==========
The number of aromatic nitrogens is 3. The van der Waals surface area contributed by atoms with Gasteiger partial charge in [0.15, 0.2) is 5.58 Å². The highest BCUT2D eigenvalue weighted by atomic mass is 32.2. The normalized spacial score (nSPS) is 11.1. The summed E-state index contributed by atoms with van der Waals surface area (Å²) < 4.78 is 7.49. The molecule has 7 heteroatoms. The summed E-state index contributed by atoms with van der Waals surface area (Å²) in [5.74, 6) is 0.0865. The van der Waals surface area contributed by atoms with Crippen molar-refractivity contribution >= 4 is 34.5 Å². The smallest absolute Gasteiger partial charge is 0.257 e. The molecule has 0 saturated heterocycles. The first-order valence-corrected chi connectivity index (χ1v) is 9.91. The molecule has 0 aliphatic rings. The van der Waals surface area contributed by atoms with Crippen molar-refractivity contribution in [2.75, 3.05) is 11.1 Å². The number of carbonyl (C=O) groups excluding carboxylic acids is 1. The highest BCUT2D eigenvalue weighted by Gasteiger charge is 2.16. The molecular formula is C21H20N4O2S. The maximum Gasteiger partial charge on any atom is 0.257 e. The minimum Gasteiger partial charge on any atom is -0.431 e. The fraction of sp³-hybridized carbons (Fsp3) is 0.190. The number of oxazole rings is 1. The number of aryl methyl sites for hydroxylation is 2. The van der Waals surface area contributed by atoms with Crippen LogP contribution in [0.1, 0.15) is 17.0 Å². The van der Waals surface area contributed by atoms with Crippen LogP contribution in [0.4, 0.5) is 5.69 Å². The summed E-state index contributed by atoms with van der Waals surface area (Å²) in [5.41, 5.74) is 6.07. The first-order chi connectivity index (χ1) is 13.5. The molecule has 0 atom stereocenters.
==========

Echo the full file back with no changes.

The number of aromatic nitrogens is 3. The van der Waals surface area contributed by atoms with Gasteiger partial charge in [0.15, 0.2) is 5.58 Å². The highest BCUT2D eigenvalue weighted by atomic mass is 32.2. The normalized spacial score (nSPS) is 11.1. The summed E-state index contributed by atoms with van der Waals surface area (Å²) < 4.78 is 7.49. The molecule has 7 heteroatoms. The summed E-state index contributed by atoms with van der Waals surface area (Å²) in [5.74, 6) is 0.0865. The van der Waals surface area contributed by atoms with Crippen molar-refractivity contribution >= 4 is 34.5 Å². The smallest absolute Gasteiger partial charge is 0.257 e. The molecule has 0 saturated heterocycles. The first-order valence-corrected chi connectivity index (χ1v) is 9.91. The molecule has 0 aliphatic rings. The van der Waals surface area contributed by atoms with Crippen molar-refractivity contribution in [2.75, 3.05) is 11.1 Å². The number of carbonyl (C=O) groups excluding carboxylic acids is 1. The highest BCUT2D eigenvalue weighted by Gasteiger charge is 2.16. The molecular formula is C21H20N4O2S. The maximum Gasteiger partial charge on any atom is 0.257 e. The minimum Gasteiger partial charge on any atom is -0.431 e. The fraction of sp³-hybridized carbons (Fsp3) is 0.190. The number of oxazole rings is 1. The number of aryl methyl sites for hydroxylation is 2. The van der Waals surface area contributed by atoms with Crippen LogP contribution in [0.1, 0.15) is 17.0 Å². The van der Waals surface area contributed by atoms with Crippen LogP contribution in [0.4, 0.5) is 5.69 Å². The summed E-state index contributed by atoms with van der Waals surface area (Å²) in [5.41, 5.74) is 6.07. The first-order chi connectivity index (χ1) is 13.5. The molecule has 0 atom stereocenters.